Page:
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Donald Trump recently marked 100 days as US president (Official White House Photo by Shealah Craighead)

The debate around US membership of the Paris climate deal took a strange turn this week.

In their eagerness to keep Donald Trump’s administration on board, key figures stressed he had a legal right to water down the US commitment.

Former US lead negotiators Todd Stern and Susan Biniaz have been telling anyone who will listen that while the Paris Agreement encourages countries to ramp up ambition, it doesn’t prohibit moves in the other direction. They should know: they had this scenario in mind when they thrashed out the deal.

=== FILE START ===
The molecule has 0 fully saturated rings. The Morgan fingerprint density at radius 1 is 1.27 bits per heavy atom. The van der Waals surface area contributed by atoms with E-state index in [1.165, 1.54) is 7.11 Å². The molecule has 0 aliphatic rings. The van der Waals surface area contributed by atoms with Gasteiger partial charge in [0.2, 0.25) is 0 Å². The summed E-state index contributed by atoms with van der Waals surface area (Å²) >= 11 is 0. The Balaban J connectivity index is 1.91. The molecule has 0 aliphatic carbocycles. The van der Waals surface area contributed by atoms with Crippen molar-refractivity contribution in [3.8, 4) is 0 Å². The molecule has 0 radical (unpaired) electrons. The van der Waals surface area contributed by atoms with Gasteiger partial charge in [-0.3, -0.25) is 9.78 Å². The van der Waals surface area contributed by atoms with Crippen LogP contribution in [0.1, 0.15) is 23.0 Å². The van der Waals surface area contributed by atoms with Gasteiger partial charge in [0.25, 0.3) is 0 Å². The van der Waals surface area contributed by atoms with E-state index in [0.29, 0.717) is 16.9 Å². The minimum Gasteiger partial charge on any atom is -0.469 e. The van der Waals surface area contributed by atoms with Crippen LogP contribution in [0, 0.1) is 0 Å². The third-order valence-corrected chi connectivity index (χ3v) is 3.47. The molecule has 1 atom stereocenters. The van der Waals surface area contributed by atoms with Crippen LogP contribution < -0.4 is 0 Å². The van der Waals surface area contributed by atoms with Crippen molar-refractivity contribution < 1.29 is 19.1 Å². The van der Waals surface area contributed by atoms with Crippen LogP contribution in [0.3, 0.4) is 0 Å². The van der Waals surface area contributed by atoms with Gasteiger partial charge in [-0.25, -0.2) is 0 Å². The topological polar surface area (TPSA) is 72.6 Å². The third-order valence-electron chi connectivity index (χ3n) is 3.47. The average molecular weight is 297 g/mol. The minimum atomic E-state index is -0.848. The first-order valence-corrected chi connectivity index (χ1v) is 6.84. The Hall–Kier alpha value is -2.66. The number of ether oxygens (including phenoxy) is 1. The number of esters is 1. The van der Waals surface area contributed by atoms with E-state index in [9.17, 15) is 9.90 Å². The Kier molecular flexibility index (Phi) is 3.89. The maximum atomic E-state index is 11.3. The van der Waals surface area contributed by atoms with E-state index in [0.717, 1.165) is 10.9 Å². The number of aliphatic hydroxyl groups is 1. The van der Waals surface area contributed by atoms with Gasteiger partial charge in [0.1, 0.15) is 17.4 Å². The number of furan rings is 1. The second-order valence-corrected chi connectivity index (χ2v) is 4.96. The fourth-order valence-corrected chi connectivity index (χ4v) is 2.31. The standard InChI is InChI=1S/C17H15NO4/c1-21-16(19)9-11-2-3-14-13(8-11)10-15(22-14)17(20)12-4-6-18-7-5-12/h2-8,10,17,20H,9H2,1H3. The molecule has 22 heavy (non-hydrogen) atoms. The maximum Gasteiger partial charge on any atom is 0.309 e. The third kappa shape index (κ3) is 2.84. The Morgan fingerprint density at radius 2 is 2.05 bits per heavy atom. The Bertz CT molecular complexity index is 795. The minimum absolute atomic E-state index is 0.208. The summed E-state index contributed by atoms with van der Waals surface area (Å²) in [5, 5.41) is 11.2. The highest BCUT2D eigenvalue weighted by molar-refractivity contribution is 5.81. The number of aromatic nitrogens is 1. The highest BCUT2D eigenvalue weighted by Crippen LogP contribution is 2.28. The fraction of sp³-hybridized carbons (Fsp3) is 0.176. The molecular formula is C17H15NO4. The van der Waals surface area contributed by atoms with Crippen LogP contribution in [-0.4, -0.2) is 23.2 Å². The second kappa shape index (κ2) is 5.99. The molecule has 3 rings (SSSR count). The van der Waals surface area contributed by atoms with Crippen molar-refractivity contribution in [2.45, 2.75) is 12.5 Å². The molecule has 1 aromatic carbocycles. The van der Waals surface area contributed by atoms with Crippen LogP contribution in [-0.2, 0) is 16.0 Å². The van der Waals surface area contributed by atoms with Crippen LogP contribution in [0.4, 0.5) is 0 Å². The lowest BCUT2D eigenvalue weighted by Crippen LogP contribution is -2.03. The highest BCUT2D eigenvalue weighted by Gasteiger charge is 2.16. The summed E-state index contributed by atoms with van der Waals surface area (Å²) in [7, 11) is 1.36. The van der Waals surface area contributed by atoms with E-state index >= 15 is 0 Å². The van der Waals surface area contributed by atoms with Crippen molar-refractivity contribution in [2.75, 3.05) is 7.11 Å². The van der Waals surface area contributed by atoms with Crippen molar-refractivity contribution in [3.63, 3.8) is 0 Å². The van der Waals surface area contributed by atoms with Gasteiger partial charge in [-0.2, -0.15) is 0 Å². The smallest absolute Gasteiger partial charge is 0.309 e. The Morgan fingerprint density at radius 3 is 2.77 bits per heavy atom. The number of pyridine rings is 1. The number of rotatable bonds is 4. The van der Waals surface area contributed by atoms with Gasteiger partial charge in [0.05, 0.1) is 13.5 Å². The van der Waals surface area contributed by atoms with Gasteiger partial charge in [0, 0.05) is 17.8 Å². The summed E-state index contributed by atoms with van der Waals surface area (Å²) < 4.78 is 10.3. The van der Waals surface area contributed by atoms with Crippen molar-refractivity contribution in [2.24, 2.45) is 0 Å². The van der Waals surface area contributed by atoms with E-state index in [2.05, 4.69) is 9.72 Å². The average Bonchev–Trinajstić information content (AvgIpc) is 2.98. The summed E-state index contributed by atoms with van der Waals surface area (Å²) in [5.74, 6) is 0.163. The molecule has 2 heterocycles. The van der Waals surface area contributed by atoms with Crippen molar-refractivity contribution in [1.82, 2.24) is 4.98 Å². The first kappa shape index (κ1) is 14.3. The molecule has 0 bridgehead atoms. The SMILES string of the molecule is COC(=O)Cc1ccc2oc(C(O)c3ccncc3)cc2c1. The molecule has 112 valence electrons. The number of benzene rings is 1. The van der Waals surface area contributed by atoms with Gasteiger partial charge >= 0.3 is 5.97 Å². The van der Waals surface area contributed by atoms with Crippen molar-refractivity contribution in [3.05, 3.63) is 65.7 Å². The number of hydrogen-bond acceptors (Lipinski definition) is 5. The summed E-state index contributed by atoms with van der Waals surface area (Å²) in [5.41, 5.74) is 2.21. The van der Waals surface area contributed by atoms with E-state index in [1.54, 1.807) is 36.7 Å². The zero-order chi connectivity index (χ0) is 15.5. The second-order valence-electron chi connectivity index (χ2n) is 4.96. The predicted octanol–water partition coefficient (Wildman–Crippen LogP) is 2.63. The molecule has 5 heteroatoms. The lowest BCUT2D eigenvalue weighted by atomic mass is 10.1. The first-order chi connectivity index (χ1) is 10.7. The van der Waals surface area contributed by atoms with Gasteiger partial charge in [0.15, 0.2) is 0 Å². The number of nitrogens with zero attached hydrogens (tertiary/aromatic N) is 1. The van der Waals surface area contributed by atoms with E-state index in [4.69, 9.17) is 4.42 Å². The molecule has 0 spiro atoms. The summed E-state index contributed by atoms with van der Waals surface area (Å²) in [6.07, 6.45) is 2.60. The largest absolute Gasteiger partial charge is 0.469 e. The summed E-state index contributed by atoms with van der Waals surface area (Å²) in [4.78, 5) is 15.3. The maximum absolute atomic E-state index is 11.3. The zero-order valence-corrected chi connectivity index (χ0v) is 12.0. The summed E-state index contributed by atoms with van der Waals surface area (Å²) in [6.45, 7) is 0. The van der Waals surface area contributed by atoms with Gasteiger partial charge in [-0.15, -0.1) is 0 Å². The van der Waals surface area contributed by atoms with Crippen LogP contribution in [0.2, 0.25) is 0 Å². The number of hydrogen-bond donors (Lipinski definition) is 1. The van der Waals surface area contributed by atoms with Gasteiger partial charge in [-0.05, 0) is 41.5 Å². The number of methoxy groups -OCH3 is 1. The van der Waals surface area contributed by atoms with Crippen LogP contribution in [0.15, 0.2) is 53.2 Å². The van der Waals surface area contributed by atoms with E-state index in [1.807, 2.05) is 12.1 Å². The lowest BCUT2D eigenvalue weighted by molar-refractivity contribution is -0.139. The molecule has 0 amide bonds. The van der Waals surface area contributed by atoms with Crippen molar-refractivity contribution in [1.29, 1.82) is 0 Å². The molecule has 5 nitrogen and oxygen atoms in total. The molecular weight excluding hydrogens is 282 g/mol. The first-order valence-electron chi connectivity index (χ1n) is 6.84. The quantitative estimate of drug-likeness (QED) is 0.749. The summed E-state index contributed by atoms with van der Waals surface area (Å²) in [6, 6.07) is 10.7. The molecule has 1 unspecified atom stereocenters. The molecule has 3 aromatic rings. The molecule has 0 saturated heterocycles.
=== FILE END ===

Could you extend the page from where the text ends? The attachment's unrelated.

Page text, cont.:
EU climate commissioner Miguel Arias Cañete gave political cover to this legal loophole when he told the Financial Times the US could “chart its own path”.

It was left to French ex-diplomat Laurence Tubiana to remind everyone of the spirit of the agreement: no backsliding.

To make my point clear.Of course US government CAN legally downsize its contribution but SHOULD Not.

— Laurence Tubiana (@LaurenceTubiana) May 4, 2017

This was all in response to the persistence of Trump’s anti-Paris advisers. Environment chief Scott Pruitt is reportedly arguing that to stay in the deal could give ammunition to those opposing a planned rollback of domestic climate rules.

He’s got a point. Green groups have promised to fight Trump’s coal-friendly agenda through the courts. The inconsistency between US policy and its…